The busy East-West shipping route passes just six to ten nautical miles south of the island with more than 60,000 ships plying this route annually carrying two-thirds of global petroleum supply and half of all containerized cargo.

Thus, Sri Lanka's situation in the nautical corridor between the East and West is of importance not only from a geostrategic perspective, but also from maritime economics and security perspectives.

The blue-water naval capabilities of key Asian States have ushered a new strategic environment, and the Indian Ocean has become an extremely important geo-strategic space.

While the maritime space of Asia is strongly connected to the Indian and the Pacific Ocean through trade and commerce routes, there is a difference in the power dynamics of the Pacific and the Indian oceans.

The power play in the Pacific is dominated by its proximity to the US, centrality to US security policies, and now the rise of Chinese naval power. In contrast, the Indian Ocean Region has maintained a multipolar characteristic.

Unlike the Asia Pacific, the Indian Ocean region is not economically integrated.

No single power or a coalition will be able to maintain peace and stability on their own in the Indian Ocean. In capacity terms also, no country is capable of handling the maritime security threats and challenges in isolation, no matter how advanced and developed it might be.

In addition, it is preferable that the region continues its historical multi-polar characteristic and prevent a spillover of tension from other regions.In such a background, all maritime nations have a role to play in ensuring the overall balance of strategic weight.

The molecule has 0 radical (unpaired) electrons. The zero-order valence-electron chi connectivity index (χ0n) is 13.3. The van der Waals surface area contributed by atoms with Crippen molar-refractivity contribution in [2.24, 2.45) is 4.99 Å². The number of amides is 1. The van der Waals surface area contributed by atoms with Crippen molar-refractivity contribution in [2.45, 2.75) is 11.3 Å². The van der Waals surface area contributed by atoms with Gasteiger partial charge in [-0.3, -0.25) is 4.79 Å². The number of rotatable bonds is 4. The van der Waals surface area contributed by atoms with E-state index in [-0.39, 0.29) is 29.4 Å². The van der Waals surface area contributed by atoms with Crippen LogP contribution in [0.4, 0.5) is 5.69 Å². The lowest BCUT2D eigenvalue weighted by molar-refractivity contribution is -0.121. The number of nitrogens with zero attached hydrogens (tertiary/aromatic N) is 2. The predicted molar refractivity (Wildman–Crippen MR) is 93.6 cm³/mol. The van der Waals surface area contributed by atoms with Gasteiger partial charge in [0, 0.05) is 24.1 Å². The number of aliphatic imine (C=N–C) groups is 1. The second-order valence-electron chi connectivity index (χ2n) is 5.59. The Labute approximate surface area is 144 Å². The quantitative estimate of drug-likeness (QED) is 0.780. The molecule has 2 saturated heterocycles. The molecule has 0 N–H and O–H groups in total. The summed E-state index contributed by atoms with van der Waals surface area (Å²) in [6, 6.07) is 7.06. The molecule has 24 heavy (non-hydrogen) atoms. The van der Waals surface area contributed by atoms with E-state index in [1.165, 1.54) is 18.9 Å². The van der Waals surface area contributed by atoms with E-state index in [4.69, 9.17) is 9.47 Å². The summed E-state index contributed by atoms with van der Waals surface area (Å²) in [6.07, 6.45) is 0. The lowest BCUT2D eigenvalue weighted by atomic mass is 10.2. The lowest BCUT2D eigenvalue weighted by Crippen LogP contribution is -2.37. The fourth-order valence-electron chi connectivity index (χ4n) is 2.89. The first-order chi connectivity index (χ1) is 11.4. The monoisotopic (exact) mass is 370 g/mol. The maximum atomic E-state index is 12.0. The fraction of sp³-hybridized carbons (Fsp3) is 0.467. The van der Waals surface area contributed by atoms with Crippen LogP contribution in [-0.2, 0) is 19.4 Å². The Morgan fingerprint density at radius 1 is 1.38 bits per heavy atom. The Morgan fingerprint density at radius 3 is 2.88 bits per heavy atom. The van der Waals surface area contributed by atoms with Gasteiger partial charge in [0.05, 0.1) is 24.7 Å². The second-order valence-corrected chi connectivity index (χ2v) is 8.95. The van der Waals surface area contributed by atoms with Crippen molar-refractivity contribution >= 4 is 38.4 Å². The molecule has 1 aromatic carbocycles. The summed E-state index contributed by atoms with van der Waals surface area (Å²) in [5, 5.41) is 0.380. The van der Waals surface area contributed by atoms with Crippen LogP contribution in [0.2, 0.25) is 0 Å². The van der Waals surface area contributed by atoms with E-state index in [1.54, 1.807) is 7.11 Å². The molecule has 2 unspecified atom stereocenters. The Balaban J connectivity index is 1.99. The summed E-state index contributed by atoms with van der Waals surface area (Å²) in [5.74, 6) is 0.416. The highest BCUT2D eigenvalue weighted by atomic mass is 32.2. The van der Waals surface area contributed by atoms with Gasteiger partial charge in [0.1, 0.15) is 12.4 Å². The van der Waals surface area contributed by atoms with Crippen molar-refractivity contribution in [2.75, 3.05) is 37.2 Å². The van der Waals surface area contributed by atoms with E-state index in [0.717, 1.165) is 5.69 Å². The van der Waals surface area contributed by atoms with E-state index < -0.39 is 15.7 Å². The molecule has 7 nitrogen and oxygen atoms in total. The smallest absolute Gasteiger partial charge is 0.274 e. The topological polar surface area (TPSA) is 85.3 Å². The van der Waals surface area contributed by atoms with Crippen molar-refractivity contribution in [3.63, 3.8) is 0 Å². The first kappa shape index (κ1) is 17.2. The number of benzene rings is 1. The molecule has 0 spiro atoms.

Smaller nations such as Sri Lanka, even with comparatively limited maritime resources can become an integral element of maritime security in the region.

"It is our view that the Indian Ocean is in need of a mutually benefiting security architecture established on a multilateral basis.There is also space for an effective multilateral governing structure. In this regard, I may add that the Prime Minister of Sri Lanka has expressed an interest in crafting an Indian Ocean Order with accepted rules and agreements that would guide interactions between states," Dr. Harsha de Silva, Deputy Minister for Foreign Affairs recently said at a Public Forum organized by the Institute of South Asian Studies, National University of Singapore.

Prime Minister Wickremesinghe also previously has called for Indian Ocean Order to be built on a consensual agreement without allowing any singular State to dominate the system.

"The Indian Ocean Order would have the primary responsibility of upholding the freedom of navigation in the Indian Ocean, ensuring that shipping and air routes to East Asia and beyond are kept open, building closer economic cooperation amongst countries in the region. In this regard, my Prime Minister called for a dialogue between SAARC and ASEAN leaders. Perhaps that can happen sooner than later and we would be delighted to play a role," de Silva said.

Pacific Command

It is evident that Prime Minister Wickremesinghe-led government is keen on keeping more weight on US Pacific Command in ensuring the security of the Indian Ocean.

Americans, for a long time have indicated their interest in positioning their Pacific Command in the Indian Ocean, but things seems to fall in place only recently with both India and Sri Lanka showing interests to support the idea.

The first sign of this was US Navy's Seventh Fleet Flagship, USS Blue Ridge, arriving in Colombo on 26 March 2016 for a five-day port call, with 900 sailors on board.